Sabato, 20 Ottobre 2018
VATICAN CITY

Pope Francis reaches out to other religions

English
© ANSA

(By Denis Greenan).
Vatican City, March 20 - Pope Francis reached out
to other religions and Christian Churches Wednesday, telling
visiting leaders in the Vatican he was "determined" to pursue
dialogue with them in respect and friendship.
He also said the Catholic Church should be "close" to those
who did not have believe in God.
"The Catholic Church is aware of the importance of
promoting friendship and respect between men and women of
different religious traditions," Pope Francis said not once, but
twice, in order to underline its importance.
"I confirm as of now my determination to continue on the
path of ecumenical dialogue," Francis continued.
He added that unity among Christians is "the first and
foremost of our concerns, one of the basic requirements for our
Christian testimony to be credible" to those on the fringes or
outside the church.
Francis referred to the Second Vatican Council and "the
words of the blessed Pope John XXIII" who in his inaugural
discourse cited Jesus Christ's "ardent prayer" to God for unity
before crucifixion.
The pope added: "Yes, dear brothers and sisters in Christ,
we all feel intimately united" in Christ's prayer at the Last
Supper 'ut unum snit', that the religion be one.
The pope also addressed Jewish leaders specifically,
underlining the "extremely special spiritual bond" that ties
Christians and Jews.
Pope Francis said he would continue the "Year of Faith", an
initiative initiated by "my venerated predecessor Benedict XVI
with truly inspired intuition".
Continuing his stance as defender of the poor and the weak,
Francis added that he was "aware of the responsibility that we
all bring to our world, toward all of creation, that we must
love and protect. And we can do much for the good of those who
are poor, those who are weak, for those who suffer, to favor
justice, to promote reconciliation, to build peace".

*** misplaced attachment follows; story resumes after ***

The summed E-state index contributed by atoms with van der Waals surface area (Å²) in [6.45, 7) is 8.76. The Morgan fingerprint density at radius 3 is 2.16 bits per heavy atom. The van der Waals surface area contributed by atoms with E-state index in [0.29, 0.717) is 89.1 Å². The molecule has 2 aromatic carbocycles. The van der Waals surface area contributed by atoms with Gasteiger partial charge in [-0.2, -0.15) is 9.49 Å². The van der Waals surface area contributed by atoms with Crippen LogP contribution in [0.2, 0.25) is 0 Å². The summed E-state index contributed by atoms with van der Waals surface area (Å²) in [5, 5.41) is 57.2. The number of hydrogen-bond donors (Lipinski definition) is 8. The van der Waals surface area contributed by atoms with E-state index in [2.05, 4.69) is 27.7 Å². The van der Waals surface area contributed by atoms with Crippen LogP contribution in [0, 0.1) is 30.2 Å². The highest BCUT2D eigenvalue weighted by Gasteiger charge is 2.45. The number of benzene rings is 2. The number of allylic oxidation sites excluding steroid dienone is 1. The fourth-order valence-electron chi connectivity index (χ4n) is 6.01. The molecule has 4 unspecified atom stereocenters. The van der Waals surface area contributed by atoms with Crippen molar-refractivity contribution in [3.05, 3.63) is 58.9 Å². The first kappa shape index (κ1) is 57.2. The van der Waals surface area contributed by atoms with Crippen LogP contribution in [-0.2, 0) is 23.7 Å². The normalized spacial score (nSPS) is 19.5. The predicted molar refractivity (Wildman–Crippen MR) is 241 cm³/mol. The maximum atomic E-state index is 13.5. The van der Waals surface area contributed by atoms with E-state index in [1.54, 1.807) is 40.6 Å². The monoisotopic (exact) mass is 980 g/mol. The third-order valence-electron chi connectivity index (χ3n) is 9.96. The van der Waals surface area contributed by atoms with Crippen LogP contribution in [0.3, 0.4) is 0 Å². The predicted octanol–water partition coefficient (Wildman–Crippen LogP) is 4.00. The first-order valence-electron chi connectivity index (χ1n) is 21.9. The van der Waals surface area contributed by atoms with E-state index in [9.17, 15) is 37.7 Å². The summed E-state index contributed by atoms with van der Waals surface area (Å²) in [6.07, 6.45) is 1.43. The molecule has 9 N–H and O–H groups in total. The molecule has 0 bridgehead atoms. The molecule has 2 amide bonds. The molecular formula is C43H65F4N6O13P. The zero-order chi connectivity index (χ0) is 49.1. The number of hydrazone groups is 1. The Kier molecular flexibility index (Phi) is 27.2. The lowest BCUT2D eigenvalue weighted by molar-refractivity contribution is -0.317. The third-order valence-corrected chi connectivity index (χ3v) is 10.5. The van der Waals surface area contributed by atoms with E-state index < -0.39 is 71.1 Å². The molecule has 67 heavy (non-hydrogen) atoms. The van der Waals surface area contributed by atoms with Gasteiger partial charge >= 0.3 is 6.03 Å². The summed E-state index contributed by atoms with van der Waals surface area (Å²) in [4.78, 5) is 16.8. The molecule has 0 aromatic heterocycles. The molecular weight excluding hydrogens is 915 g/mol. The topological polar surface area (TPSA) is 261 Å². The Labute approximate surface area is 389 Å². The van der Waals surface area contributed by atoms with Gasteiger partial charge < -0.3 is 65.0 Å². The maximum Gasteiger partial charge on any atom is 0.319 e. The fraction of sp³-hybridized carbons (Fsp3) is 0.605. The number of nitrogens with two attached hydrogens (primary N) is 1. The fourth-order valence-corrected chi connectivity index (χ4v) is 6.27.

Francis greeted the archbishop of Constantinople by
saluting the apostle St. Andrew, founder of the Church of
Byzantium and patron saint of the Ecumenical Patriarchate of
Constantinople, located in modern Turkey.
"I thank my brother Andrew from the heart," Pope Francis
told Ecumenical Patriarch Bartholomew I.
According to Orthodox Christian tradition, St. Andrew was
the brother of St. Peter, who founded the Roman Catholic Church.
Greeting and thanking Muslims for their love of God, he
told attendees that he appreciated "Muslims who worship God as
living and merciful, and whom you call upon in prayer, all of
you".
At the end of the meeting, the pope gave a long handshake to
the chief rabbi of Rome, Riccardo Di Segni.
"I trust we can continue our fruitful dialogue," he told
him.
Francis also showed his concern to try to win back the many
people who have fallen away from the Catholic Church in Europe
and other parts of the developed world.
He said the Church should try to support the faithless, as
well as people who believe in God.
"We should be close to men and women who, while not seeing
themselves as belonging to any traditional religion, are in
search of truth, goodness and beauty, which is the truth,
goodness and beauty of God," Francis said.

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